If you have a legitimate reason to upgrade to iOS 7 on day one, don't let me stop you - go right ahead. If iOS 7 has some absolutely critical feature that you need, or something that's going to make your device use experience or your life way better, then by all means install it.
But if the best reason you can come up with is "because it looks cool and I want to give it a try," stop yourself for a moment and ask yourself: Is the novelty of using iOS 7 worth the potential risk in stability and the impact on my productivity?
If the answer is no, you may want to take a back seat on this one and let other users try out iOS 7 before you. While there's something to be said for being the first kid on your block with a shiny new toy, don't paint yourself in a corner by killing your ability to work, either.
Please, please, please make sure you've backed up any iOS device you plan to install iOS 7. Back up your data to iCloud, if you're using iCloud backups. Tether your iOS device(s) to your Mac or PC and back them up using iTunes.
And while you're at it, you may want to use the opportunity to do a little bit of spring (fall?) cleaning. If there are apps installed on your iOS device that you're not using, by all means use this opportunity to delete them. You'll be saving space on your device for new iOS 7-optimized apps, and unburdening yourself from stuff you don't need in the process.
If you do upgrade to iOS 7 and find the experience lacking, there isn't a mechanism for reinstalling iOS 6 afterwards. Even your backups won't help you there - they save application files and settings, data and so on, but not iOS itself.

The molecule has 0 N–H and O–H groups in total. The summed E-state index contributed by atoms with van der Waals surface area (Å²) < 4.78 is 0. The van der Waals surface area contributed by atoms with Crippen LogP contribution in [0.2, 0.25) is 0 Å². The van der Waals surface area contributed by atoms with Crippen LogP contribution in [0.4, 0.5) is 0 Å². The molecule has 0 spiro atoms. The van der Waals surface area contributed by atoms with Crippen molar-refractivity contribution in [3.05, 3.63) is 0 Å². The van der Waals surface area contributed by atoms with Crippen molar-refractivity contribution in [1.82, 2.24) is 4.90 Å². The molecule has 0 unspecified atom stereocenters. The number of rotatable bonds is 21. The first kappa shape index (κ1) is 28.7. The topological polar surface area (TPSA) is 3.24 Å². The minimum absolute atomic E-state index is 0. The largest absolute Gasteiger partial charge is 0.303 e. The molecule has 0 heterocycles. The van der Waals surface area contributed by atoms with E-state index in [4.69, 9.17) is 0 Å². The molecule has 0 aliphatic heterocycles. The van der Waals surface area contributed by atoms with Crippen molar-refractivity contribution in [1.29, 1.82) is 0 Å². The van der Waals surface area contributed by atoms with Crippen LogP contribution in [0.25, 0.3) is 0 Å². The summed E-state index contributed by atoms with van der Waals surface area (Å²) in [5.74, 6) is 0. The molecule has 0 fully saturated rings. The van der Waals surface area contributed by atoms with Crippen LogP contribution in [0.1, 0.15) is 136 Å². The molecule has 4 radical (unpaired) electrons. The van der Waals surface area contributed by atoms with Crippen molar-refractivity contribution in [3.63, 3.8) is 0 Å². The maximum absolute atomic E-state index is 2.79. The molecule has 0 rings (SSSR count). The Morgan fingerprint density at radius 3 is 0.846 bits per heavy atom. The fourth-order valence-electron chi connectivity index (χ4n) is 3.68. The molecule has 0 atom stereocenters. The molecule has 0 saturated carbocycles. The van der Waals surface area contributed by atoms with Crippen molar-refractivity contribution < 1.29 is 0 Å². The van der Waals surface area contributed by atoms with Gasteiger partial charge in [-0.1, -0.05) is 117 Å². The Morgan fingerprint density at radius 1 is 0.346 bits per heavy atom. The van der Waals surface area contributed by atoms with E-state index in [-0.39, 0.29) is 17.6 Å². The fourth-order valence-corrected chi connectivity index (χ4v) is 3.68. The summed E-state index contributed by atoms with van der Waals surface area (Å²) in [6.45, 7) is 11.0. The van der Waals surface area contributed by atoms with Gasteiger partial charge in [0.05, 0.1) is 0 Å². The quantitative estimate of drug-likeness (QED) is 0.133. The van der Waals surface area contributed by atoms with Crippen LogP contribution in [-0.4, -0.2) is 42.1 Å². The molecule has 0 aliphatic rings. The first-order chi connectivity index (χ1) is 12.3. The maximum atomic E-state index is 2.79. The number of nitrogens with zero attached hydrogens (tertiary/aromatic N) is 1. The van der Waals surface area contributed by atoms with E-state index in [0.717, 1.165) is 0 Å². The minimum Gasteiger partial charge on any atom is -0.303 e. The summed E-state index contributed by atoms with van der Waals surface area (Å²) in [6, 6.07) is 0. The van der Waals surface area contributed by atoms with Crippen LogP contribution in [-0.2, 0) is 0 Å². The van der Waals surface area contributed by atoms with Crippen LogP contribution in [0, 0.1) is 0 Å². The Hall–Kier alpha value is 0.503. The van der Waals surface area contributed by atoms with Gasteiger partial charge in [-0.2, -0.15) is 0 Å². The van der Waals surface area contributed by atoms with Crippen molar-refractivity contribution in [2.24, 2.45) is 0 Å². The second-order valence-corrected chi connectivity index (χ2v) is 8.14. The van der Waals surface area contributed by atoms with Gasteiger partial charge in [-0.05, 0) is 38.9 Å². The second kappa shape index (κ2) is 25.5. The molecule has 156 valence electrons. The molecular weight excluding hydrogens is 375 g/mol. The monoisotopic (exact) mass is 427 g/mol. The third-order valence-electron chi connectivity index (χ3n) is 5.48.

Certainly, developers have been able to downgrade to iOS 6 from the iOS 7 releases (and the GM release), but all that changes once the general release is out in the world. Apple doesn't want you to go back to iOS 6, they want everyone who can to march into the bright new future together.
If you've jailbroken your iOS device and you want to continue to use whatever tweaks you've installed, you'll need to stick with iOS 6 for now. While prominent iOS jailbreak developers say they're working on the problem, no one is going to have a working, public jailbreak on day one. So if you want to keep using your device jailbroken, you'll have to stick with iOS 6 for now.
Almost inevitably, x.0 software releases from Apple are followed in fairly quick succession by x.01 updates. After all, Apple can't fix everything all at once, and there was a line in the sand that Apple's own developers had to make in order to create a GM version in preparation for release. Certainly Apple's tried to fix as much as it can, including total showstoppers.
But stuff happens. So if you can get away with it, it may be a good idea to wait out the initial rush of iOS 7 downloads to get a sense of what works, what doesn't, and what's left to fix or optimize, before hopping on board. Apple will clean as much up as it can with the next few incremental maintenance updates, I'm sure.
There are a lot of good reasons to get iOS 7, but nothing in it is going to be helpful if you can't get your work done with your device. So if you can, wait a little bit before jumping in.
Are you planning to get iOS 7 as soon as it comes out? Or does waiting sound like a better idea? I'm interested to hear from you, so please let me know what you think in the comments below.